Holiday expectations, anyone? (5 tips on managing the unexpected)

You want to get that absolutely perfect gift for everyone in your life, and you just won’t stop til you do,  and you’re making yourself stressed and crazy.

Does that sound like you? (Or me, about now. I’ve been spending hours online trying to find the perfect jammy bottoms for my daughter. My head is spinning. Snowflakes or leopard print…. argghhhh)

I’m sure we’ve all been there – and equally on the other end. We’ve been the ones desperately wanting something and practically obsessing over it while being heartbroken if we didn’t get it.

We all know that the holidays are an extra-sensitive time for most. And extra stressful. We’re being pulled from all directions, and, at the same time, we have expectations. Maybe you’re hoping to meet the right person at a holiday party, or you’re hoping for the big present you’ve always wanted. The list goes on and on. Stakes are high here that you will probably be disappointed somewhere along the way.

These are all common beliefs that you should act a certain way around the holidays, or they should be perfect for everyone around you. Or you feel responsible for everyone’s good time; good presents. You might ask yourself why you can’t rise above these limiting beliefs and enjoy the time for what it was originally – to be relaxing. To be the YOU you want to be.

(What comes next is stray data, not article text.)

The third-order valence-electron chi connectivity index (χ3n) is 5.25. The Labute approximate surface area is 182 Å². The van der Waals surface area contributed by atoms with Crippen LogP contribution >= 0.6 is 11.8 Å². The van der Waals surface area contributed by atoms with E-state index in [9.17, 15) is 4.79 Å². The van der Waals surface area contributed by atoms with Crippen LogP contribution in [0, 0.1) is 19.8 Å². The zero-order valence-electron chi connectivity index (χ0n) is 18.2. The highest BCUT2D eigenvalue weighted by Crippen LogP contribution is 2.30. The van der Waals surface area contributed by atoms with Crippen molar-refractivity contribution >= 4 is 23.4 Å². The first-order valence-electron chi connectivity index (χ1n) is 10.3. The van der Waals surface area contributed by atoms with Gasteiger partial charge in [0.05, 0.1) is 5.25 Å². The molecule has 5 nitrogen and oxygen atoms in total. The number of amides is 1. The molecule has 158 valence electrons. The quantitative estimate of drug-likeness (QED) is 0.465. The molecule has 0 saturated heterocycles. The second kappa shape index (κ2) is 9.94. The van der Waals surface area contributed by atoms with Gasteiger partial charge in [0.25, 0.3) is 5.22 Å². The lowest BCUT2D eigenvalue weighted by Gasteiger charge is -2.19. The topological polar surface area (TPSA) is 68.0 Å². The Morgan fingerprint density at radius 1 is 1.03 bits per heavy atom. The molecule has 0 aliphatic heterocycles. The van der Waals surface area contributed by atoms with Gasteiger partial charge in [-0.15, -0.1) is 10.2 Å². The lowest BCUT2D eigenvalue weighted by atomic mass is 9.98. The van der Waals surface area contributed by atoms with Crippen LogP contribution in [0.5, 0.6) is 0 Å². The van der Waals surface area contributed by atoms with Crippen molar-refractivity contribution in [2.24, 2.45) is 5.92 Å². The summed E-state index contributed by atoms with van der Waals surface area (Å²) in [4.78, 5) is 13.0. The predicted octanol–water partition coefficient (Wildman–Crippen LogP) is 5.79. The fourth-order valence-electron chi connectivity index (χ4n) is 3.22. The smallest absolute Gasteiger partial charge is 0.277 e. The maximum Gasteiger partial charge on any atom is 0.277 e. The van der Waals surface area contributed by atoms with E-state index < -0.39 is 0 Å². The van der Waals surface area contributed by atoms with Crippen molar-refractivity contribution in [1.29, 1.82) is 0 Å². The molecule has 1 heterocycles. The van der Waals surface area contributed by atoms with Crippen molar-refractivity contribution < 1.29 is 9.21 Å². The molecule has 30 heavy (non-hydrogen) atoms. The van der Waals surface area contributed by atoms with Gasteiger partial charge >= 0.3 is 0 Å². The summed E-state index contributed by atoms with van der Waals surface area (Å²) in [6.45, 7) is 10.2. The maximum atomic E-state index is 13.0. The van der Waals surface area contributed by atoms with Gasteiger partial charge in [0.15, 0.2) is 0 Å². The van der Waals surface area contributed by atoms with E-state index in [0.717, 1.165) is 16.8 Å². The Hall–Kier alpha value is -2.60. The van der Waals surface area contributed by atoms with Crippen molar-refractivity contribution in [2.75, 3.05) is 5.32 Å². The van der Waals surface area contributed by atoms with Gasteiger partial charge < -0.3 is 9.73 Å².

Easier said than done, right?

Everyday expectations for yourself are natural. They keep you motivated and energized. They help you to achieve goals. It’s the ones that are unrealistic that can be detrimental to you. Here are ways to avoid setting expectations during the holidays and beyond.

  1. When something goes wrong, I try to think about the bigger picture, and realize that this is just a blip in the scheme of things. Chances are you’ll forget about it soon and move on. Ask yourself, is this REALLY important in my life? Accept what happened, and move on.
  2. Get back on the horse. If something doesn’t go your way, try it again. If you experienced a rejection (from an employer, or a date you really liked), keep moving. Think about what you could have done differently, or realize that maybe it wasn’t you or what you said or did.
  3. You’re not a failure. Try not to invite the inner critic who tells you You didn’t deserve it, You don’t know anything, He didn’t like you anyways, You don’t know what you’re doing, etc. You may be the only one who thinks you’re a failure. Learn from this experience and forgive yourself.
  4. Accept reality. Whatever the disappointment is, Is. It’s happening, and it’s now. As in #3, learn from this experience. What happened? What were you feeling? What can you learn from this for the future? Above all, have hope rather than expectations to avoid the negative and potentially polarizing disappointment.
  5. One thing to always remember after a disappointment is to continue to believe in yourself. The disappointment after an expectation doesn’t change who you are or your abilities. Don’t let this setback rule everything in your life. Have confidence in yourself that you are meant to be, and this disappointment had a reason to show up in your life.

Please don’t let expectations limit your potential. Keep them to a minimum and understand that they may or may not happen, and that does not change who you are or what you believe in.